Richard Vahrenkamp’s book on the rise of the Autobahn in the 1920s and 1930s differs from the many earlier studies on the German highway system, in that it is based on archival material from the construction supervisors’ files:
‘The expressway network in Europe developed into an essential infrastructure of the 20th and the beginning of the 21st century and provided means of commuting, as well as accommodated leisure travel and the cargo supply for the mass consumption society. This book discusses how expressways were developed in Europe in the 1920s and 1930s. It focuses on the various forerunner projects and the role of the Hafraba association, which has been significant in the Hessian region, with its actors in Kassel, Frankfurt and Darmstadt. It is shown how the Autobahn concept developed, from the Italian expressways to the Bonn–Cologne Autobahn and to the design of the Nazi Autobahn project.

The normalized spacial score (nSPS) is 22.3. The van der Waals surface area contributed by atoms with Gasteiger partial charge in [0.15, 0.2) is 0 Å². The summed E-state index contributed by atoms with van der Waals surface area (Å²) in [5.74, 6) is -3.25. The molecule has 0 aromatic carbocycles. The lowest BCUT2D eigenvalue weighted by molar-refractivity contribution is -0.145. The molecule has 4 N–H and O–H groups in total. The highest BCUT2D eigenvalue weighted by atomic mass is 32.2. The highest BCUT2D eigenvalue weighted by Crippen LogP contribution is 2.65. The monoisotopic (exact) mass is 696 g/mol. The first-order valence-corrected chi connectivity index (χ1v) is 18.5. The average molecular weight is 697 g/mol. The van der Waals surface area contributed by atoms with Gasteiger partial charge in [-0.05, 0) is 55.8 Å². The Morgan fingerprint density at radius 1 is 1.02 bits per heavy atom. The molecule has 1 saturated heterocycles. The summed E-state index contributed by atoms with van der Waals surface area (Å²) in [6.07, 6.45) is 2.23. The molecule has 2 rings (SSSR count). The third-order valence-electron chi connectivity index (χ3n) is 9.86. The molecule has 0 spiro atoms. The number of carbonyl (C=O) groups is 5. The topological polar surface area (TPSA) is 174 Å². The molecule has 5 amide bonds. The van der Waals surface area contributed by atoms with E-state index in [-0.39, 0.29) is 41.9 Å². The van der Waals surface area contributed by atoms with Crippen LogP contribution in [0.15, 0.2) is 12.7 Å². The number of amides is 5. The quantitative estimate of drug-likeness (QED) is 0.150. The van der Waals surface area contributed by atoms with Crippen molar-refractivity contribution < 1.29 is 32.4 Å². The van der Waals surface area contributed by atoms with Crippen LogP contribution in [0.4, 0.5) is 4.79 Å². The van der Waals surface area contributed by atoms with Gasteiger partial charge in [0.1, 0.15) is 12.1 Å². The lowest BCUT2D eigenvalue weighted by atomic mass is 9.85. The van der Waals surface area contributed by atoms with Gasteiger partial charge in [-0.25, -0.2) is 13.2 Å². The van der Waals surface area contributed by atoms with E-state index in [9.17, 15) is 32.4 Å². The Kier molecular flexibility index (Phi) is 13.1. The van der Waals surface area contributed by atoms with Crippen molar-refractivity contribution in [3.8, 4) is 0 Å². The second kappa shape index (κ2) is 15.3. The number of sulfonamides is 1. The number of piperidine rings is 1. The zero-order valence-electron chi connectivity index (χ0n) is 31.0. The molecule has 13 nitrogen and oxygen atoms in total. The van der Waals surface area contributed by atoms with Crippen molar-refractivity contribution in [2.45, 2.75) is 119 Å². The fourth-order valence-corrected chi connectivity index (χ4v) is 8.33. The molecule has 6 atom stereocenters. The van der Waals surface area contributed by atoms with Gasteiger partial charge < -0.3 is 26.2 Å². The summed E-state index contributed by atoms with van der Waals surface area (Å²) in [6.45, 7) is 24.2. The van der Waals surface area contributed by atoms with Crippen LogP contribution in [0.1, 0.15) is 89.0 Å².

The Bonn–Cologne Autobahn was the first Autobahn in Germany, opened in 1932 by Konrad Adenauer, later Chancellor of West-Germany. This Autobahn section is here explored for the first time. As part of the Nazi Mega Project various regional legs are explored and for the first time drawn to scholary attention: The leg Frankfurt–Kassel–Göttingen, the leg Frankfurt–Darmstadt–Heidelberg–Karlsruhe and the leg Munich–Salzburg.
The goals of the Nazi mega project are evaluated. Further the book shows, how traffic on the Autobahn developed and which experiences were made by driving on the Autobahn. The book discusses various approaches towards a theory on infrastructure.’